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Uniform Charge Distribution

  1. Feb 2, 2013 #1
    1. The problem statement, all variables and given/known data
    A rod 16.0 cm long is uniformly charged and has a total charge of -21.0 µC. Determine the magnitude and direction of the electric field along the axis of the rod at a point 42.0 cm from its center.


    2. Relevant equations



    3. The attempt at a solution

    The equation I am advised to use is, [itex]\vec{E}=k_e\frac{\lambda l}{d(l+d)}[/itex], which becomes [itex]\vec{E}=k_e\frac{q}{d(l+d)}[/itex]. I understand how the numerator is formed, but how the author comes up with the numerator is something I am a little confused about. Could some possible explain how this formula is developed and what precisely it means?
     
  2. jcsd
  3. Feb 2, 2013 #2
    The numerator in this equation is simply the charge related to the charge density.

    where λ = delta Q / delta L -> delta Q = λ*delta L

    The equation as a whole of course is simply the definition of the electric field from Coulomb's law.
     
  4. Feb 2, 2013 #3
    Okay, I understand that. But what about the denominator, shouldn't it somehow resemble r^2?
     
  5. Feb 2, 2013 #4
    It is r^2 if it is a point charge but you have a rod here! You need to select a small part of the rod, find the electric field due to that small part and integrate. You would require a bit of calculus here.
     
  6. Feb 2, 2013 #5
    Oh, I see. I thought that that was the general pattern for all electric field equations. But as you have mentioned, that is not the case though.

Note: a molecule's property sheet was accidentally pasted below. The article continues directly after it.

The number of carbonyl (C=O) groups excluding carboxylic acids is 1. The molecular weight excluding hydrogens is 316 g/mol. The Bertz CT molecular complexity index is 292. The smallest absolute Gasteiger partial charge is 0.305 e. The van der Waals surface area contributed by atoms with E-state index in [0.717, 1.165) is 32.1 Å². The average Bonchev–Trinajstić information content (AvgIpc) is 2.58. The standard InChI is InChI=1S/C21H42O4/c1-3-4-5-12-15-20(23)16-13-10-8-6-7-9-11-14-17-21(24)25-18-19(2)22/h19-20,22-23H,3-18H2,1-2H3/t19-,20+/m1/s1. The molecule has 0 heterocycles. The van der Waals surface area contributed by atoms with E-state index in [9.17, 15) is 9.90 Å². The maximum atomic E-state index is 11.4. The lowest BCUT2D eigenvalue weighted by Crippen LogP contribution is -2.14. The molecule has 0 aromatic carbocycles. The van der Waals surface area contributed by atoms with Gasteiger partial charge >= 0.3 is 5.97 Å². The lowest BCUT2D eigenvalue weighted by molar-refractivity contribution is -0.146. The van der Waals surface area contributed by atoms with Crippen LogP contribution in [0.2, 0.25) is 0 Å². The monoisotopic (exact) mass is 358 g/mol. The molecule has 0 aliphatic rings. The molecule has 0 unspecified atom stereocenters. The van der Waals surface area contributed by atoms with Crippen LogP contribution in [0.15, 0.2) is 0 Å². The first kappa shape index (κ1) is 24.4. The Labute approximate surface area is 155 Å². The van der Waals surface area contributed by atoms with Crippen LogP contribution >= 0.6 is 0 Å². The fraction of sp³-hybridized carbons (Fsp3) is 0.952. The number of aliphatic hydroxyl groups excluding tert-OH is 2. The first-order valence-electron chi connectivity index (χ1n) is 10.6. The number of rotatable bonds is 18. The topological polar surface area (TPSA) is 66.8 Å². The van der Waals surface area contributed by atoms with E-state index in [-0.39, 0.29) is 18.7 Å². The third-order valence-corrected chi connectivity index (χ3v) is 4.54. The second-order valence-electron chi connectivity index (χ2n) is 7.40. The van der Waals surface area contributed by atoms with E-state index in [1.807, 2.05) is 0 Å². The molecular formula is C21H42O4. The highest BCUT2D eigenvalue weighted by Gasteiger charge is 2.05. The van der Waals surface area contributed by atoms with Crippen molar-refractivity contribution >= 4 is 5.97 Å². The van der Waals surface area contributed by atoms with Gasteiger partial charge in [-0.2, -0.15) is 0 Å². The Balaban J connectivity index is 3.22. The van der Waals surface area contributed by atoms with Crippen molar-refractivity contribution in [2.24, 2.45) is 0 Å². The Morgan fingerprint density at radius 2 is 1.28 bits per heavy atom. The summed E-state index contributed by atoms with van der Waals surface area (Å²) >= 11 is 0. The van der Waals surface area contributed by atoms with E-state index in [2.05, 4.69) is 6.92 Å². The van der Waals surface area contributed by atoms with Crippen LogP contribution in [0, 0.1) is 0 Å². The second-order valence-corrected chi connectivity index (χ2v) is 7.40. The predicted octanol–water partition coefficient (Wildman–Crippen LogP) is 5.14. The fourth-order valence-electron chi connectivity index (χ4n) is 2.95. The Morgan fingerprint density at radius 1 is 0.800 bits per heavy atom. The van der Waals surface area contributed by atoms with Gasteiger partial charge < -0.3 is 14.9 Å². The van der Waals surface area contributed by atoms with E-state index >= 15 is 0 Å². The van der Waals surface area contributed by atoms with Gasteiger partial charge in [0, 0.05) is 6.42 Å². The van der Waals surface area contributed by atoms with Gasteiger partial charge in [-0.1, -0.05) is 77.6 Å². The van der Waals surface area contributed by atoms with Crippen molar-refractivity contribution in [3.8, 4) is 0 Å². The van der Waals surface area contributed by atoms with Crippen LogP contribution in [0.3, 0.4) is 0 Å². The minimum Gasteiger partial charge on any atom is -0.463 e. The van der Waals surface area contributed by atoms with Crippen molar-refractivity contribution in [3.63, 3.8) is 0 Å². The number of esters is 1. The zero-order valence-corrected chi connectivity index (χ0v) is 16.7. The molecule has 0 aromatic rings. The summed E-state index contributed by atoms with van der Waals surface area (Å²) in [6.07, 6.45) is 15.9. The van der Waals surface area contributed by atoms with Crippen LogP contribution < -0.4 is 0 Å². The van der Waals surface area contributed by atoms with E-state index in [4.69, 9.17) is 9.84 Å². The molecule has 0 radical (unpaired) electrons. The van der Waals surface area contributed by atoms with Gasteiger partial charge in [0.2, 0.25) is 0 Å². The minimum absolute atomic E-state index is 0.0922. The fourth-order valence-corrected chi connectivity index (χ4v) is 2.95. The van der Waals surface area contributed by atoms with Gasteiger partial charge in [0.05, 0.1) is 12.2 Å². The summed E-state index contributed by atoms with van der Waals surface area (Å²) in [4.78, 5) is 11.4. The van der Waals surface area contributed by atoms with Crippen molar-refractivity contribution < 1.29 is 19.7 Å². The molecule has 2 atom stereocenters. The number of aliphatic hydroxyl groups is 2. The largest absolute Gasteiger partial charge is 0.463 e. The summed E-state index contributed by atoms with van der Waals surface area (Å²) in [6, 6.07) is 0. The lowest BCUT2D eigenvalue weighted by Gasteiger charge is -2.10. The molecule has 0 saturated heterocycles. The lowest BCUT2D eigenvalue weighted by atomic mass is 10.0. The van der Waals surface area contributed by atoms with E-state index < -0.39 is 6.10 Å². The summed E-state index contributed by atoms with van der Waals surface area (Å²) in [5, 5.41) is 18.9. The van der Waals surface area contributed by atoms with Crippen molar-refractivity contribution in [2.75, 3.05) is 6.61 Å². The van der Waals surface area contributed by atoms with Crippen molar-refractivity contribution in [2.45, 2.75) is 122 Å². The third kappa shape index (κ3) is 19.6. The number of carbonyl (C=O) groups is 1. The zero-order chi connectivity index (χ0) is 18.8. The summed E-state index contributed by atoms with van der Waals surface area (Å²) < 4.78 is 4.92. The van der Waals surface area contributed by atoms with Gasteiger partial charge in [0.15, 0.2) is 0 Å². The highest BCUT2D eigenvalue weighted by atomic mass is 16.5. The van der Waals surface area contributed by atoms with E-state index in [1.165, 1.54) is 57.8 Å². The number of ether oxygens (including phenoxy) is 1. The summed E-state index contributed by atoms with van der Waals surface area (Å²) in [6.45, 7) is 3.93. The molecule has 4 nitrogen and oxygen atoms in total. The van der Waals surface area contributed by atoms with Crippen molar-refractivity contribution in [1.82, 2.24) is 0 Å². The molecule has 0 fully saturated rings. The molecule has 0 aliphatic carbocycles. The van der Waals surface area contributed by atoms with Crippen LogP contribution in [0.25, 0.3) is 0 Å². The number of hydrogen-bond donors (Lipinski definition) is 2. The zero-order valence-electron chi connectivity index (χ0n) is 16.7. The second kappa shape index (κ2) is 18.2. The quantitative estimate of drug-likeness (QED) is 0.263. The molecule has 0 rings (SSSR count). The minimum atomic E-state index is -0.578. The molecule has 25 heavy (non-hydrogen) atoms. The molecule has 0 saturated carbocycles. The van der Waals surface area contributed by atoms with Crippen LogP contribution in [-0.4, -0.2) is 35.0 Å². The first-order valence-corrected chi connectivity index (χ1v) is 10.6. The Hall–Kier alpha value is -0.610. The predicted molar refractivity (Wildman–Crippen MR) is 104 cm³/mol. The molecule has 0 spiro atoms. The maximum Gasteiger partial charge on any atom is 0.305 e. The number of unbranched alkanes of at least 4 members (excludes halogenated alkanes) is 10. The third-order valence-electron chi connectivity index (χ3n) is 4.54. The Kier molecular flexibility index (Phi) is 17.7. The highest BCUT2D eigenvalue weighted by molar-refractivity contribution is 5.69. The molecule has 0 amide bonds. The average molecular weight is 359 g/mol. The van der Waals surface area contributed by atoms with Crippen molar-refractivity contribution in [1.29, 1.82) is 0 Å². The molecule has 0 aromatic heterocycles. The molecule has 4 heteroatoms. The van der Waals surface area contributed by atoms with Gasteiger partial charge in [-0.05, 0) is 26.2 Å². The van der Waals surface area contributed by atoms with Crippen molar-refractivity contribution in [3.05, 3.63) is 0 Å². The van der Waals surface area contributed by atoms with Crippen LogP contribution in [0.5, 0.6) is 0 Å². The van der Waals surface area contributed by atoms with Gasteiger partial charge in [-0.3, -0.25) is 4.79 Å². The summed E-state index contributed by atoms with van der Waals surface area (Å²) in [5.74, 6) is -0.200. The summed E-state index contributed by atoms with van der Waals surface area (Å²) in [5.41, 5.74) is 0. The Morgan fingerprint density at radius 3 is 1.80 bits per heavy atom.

7. Feb 2, 2013 #6
    The formula you mentioned doesn't seem right to me. Are you sure you wrote down the correct formula?
     
  8. Feb 2, 2013 #7
    It's correct

    λ = Q/L

    dE = k λ(delta x)/(x^2)

    Integrate from d to d+l (with an added bit of algebra) to obtain the expression given.

    The continuous charge distribution for a uniformly charged rod is usually given as follows, and is maybe the more familiar one, but used in a different physical situation:

    http://www.phy-astr.gsu.edu/cymbalyuk/Lecture13.pdf [Broken]

    EDIT: pdf equation not relevant
     
    Last edited by a moderator: May 6, 2017
  9. Feb 2, 2013 #8
    Nope, it isn't correct.
    The pdf you linked shows the correct formula and its derivation.

    You can verify the formula mentioned by the OP by simply considering the length of the rod to be much larger than d. If l>>>d then expression becomes kλ/d. This is wrong because electric field due to an infinitely large thin wire is 2kλ/d at a distance d from it.
     
    Last edited by a moderator: May 6, 2017
  10. Feb 2, 2013 #9
    The equation given by the OP is relevant when the point charge is along the axis of the rod, and the rod is finite. The equation given in the pdf, the more familiar form, is for a different physical situation as shown in the diagrams for the pdf.

    To understand the validity of the OP's equation, consider the point charge to be along the axis of the rod. Define l as being the length of the rod, and d to be the minimum x position of the rod where the point charge is at the origin. Integrate dE from d to d+l, take out the constants from the integrand, then find a common denominator to derive the OP's expression. It is valid. Furthermore, it contains the necessary information for a numerical solution to the OP's original question.
     
    Last edited: Feb 2, 2013
  11. Feb 2, 2013 #10
    Explain me why you integrate from d to d+l. Your limits are completely wrong. Show me the equation you set up for dE.
     
  12. Feb 2, 2013 #11

    ehild

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    Homework Helper
    Gold Member

    Before using the formula you need to know the meaning of the notations. What are d and l?

    The picture explains it. Integrate the contribution of the little element dq=λdl from x=d to x=d+l.

    ehild
     

    Attached Files:

  13. Feb 2, 2013 #12
    Woops, I read the question wrong. Sorry for the trouble.
     
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